Trance Dub like Orb, Massive Attack (produced by mad professor), Ecco, Tosca, Millie and Andrea and SCHPONGLE! if u don't know schpongle go look for the bootleg from Eilat desert Israel, AMAZING live trance dub!

    UK Stepper dub, which has it's roots firmly planted in Rastafari and Biblical knowledge is probably my all time favorite sub genre. It's the pinnacle of conscious music in my personal opinion. Get into Vibronics and Iration Steppahs for that key! THE BEST!

    Now for some links:

    Interuptor! ` much knowledge here! home of Net Star Label and the Babylon Observer message boards. Here's where I get my Jah Reasonings fix. Deep meditations in here.

    I've got so very much more to share, but my fingers are getting tired. Keep this thread bumped dubsters.

    Jah Know and the Dub Guild is in it's foundational stages, but I hear and see much talent on LM. CD compilation to come.

  5. 247253
    n0mad23 : Mon 17th May 2010 : 11 years ago

    So nice to see this one taking off already!

    My own rambling, yet hopefully cohesive history of Dub music, drawing from as many invisible histories as not.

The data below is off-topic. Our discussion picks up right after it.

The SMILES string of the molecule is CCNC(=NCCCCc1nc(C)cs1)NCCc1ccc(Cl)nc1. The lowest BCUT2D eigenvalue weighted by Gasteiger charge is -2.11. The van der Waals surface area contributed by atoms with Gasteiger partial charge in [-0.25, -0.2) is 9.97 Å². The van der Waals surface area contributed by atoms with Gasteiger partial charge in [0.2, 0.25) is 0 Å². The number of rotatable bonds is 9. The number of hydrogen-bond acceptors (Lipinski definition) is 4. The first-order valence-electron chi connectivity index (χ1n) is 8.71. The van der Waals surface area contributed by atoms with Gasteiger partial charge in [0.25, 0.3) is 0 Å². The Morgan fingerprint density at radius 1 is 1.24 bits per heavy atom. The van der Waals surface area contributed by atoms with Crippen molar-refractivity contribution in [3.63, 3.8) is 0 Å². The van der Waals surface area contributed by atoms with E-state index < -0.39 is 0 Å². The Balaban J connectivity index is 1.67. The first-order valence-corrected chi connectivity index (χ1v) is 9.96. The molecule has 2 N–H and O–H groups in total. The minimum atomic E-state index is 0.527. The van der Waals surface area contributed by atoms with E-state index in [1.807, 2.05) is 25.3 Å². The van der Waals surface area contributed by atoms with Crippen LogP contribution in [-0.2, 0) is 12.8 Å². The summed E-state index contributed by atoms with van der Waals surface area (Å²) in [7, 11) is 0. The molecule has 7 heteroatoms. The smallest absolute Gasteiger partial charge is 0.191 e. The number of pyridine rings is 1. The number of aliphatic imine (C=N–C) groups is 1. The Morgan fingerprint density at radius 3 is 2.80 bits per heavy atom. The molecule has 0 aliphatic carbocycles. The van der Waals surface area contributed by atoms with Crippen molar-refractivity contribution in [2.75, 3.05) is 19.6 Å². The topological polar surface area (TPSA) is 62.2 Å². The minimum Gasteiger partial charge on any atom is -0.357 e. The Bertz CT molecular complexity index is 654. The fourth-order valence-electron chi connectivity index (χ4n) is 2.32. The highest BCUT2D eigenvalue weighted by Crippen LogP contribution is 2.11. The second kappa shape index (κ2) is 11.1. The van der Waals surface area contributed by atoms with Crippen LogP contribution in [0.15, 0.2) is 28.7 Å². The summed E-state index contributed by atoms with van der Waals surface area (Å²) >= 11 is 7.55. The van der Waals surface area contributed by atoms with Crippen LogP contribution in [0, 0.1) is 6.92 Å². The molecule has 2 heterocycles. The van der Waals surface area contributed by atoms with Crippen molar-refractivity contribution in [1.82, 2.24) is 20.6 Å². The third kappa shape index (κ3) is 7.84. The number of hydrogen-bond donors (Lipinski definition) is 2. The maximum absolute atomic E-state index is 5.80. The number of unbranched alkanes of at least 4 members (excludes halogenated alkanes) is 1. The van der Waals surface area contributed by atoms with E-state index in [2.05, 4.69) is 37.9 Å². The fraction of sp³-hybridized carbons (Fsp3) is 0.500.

I've been looking at parallel developments and how one thing leads to another while researching this topic. I think the first forecast comes in the 1920's with a Surrealist rally in Paris when Tristan Tzara makes a poem on the spot by pulling words at random from a hat. The Surrealists were really into Collage, so it's pretty easy to see where the printed Dub poem comes from.

    It's also in the 1920's that the word "Dub" enters into the language, via the film industry. Literally a shortening of "Doubling" the term is used for recording audio over a blank track. When I was young, we always asked each other to "dub me a copy of that tape." We can see this also in the language of multitrack recording when we talk about overdubbing a master.